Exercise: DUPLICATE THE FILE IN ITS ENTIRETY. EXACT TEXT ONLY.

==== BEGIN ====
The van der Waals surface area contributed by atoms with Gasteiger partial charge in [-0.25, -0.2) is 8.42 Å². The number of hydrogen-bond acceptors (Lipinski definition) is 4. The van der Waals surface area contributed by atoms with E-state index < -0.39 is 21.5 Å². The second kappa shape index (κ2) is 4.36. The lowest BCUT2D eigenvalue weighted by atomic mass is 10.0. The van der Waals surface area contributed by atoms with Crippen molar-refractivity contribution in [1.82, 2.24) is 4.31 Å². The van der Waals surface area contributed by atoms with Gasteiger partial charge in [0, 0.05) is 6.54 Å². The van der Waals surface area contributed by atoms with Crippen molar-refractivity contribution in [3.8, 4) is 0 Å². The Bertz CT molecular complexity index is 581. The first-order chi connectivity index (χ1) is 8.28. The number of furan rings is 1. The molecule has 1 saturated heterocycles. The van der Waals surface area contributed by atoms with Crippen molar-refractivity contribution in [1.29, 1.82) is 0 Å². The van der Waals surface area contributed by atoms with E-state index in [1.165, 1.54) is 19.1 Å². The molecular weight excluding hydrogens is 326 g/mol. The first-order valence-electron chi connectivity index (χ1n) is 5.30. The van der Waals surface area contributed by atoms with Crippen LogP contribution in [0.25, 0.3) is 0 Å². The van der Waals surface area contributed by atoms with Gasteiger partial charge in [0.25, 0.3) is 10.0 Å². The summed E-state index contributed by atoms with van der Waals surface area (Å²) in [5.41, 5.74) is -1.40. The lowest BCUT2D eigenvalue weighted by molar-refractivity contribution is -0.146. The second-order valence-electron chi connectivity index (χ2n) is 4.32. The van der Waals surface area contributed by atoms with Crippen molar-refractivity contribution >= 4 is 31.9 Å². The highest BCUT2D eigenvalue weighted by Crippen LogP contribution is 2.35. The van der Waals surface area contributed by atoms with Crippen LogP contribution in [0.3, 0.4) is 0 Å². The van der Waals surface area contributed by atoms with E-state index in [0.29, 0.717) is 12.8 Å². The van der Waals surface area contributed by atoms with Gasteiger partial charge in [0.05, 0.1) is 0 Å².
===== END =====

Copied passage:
The van der Waals surface area contributed by atoms with Gasteiger partial charge in [-0.25, -0.2) is 8.42 Å². The number of hydrogen-bond acceptors (Lipinski definition) is 4. The van der Waals surface area contributed by atoms with E-state index < -0.39 is 21.5 Å². The second kappa shape index (κ2) is 4.36. The lowest BCUT2D eigenvalue weighted by atomic mass is 10.0. The van der Waals surface area contributed by atoms with Crippen molar-refractivity contribution in [1.82, 2.24) is 4.31 Å². The van der Waals surface area contributed by atoms with Gasteiger partial charge in [0, 0.05) is 6.54 Å². The van der Waals surface area contributed by atoms with Crippen molar-refractivity contribution in [3.8, 4) is 0 Å². The Bertz CT molecular complexity index is 581. The first-order chi connectivity index (χ1) is 8.28. The number of furan rings is 1. The molecule has 1 saturated heterocycles. The van der Waals surface area contributed by atoms with Crippen molar-refractivity contribution in [1.29, 1.82) is 0 Å². The van der Waals surface area contributed by atoms with E-state index in [1.165, 1.54) is 19.1 Å². The molecular weight excluding hydrogens is 326 g/mol. The first-order valence-electron chi connectivity index (χ1n) is 5.30. The van der Waals surface area contributed by atoms with Crippen LogP contribution in [0.25, 0.3) is 0 Å². The van der Waals surface area contributed by atoms with Gasteiger partial charge in [0.25, 0.3) is 10.0 Å². The summed E-state index contributed by atoms with van der Waals surface area (Å²) in [5.41, 5.74) is -1.40. The lowest BCUT2D eigenvalue weighted by molar-refractivity contribution is -0.146. The second-order valence-electron chi connectivity index (χ2n) is 4.32. The van der Waals surface area contributed by atoms with Crippen molar-refractivity contribution >= 4 is 31.9 Å². The highest BCUT2D eigenvalue weighted by Crippen LogP contribution is 2.35. The van der Waals surface area contributed by atoms with Crippen LogP contribution in [0.3, 0.4) is 0 Å². The van der Waals surface area contributed by atoms with E-state index in [0.29, 0.717) is 12.8 Å². The van der Waals surface area contributed by atoms with Gasteiger partial charge in [0.05, 0.1) is 0 Å².